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Commencement Address, May 24, 2009
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Greg Mortenson is the subject and coauthor of the New York Times bestseller Three Cups of Tea: One Man's Mission to Promote Peace. . . One School at a Time. Cofounder and executive director of the nonprofit Central Asia Institute and founder of Pennies for Peace, Mortenson has dedicated his life to promoting community-based education and literacy programs, especially for girls, in remote mountainous regions of Pakistan and Afghanistan.A Salam, ali kum, which means “peace be with you.” And thank you, Dr. Adams. And to Rabbi Krinsky, thank you for your blessing. And to Joe Boulos, who’s the chairman of the Board of Trustees, and to all the trustees. To the administration, and to the parents, and grandparents, uncles, aunts, sisters, and brothers. And, most of all, congratulations to all of you in the Colby Class of 2009. This is a great day of celebration.
In 1993, Mortenson climbed Pakistan's K2, the world's second-highest mountain. After his climb, while recovering in a local village, Mortenson met a group of children writing with sticks in the sand. He made a promise to help them build a school.
From that grew a remarkable humanitarian campaign. Mortenson has established more than 60 schools in Pakistan and Afghanistan that provide education to more than 25,000 children, including 14,000 girls, for whom few education opportunities existed before.
Martin Luther King once said, “Even if the world ends tomorrow, I’m going to plant my seed today.” But I guess you guys have already been planting your seeds, and now the rain is falling to start spreading your good hope around the world.
I love history, and I go talk to many schools around the country. Last year I visited about two-hundred thirty schools, from kindergarten all the way through the Air Force Academy. And one of the first questions I ask students is, “How many of you”—and I guess I can ask this to the class here—“have spent a lot of time with your grandparents or your elders talking about the Depression, or World War II, or the Vietnam War, or the civil rights movement?” Or Qiam, perhaps the times in Afghanistan during Najibullah or something like that. But how many of you have spent a lot of time talking to your elders about those periods in history? You want to put your hands up here? Okay, that’s really high. About thirty percent? That’s actually very, very high.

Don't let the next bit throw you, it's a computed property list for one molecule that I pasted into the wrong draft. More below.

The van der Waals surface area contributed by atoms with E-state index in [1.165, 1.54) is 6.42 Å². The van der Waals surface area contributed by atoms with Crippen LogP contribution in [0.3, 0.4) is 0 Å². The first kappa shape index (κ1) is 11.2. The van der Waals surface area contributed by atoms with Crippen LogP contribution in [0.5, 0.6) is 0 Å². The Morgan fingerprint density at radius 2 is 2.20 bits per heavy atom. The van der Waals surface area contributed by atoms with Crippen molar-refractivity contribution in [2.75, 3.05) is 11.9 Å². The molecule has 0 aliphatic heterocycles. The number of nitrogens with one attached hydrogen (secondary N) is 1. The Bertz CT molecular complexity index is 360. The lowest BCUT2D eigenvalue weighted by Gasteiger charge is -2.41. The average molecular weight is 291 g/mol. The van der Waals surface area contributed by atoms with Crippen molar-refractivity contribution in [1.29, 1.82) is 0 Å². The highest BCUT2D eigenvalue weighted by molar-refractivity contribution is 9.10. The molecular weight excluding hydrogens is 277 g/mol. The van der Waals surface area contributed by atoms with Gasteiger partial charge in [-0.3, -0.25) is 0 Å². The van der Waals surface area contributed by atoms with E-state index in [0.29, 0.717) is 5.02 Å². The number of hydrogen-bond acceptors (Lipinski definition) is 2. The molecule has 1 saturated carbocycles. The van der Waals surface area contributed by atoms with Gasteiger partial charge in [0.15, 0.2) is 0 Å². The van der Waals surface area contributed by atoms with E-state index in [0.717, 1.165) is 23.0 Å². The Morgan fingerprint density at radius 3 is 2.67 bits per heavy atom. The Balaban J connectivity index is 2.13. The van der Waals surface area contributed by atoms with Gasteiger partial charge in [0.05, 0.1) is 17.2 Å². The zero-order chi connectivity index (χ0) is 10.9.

Generally in the U.S. only ten percent of the hands come up. It doesn’t matter whether it’s a public school, private school, urban school, or rural school. As Qiam would know, if I asked that same question in Afghanistan or in Pakistan, or even those of you who have been in Senegal or Cameroon or Tanzania, ninety percent of the hands come up. And I think it’s a great tragedy in our country. We’ve lost that tradition where we can learn from our elders about our heritage, our folklore, our traditions, our faith, and many of the important lessons that we’ve learned in history. And so, in honor of that today, I’d like to share with you a little bit about Three Cups of Tea, the book that I wrote.
What Three Cups of Tea means is that the first cup you’re a stranger, the second cup a friend, and third cup you become family. And for a family, we’re prepared to do anything, even die. Now that doesn’t mean you just go around the world drinking tea and having peace and prosperity. What it means is that we have to build relationships with each other. We have to listen. And we have to have, as Qiam said, we have to have humility and respect.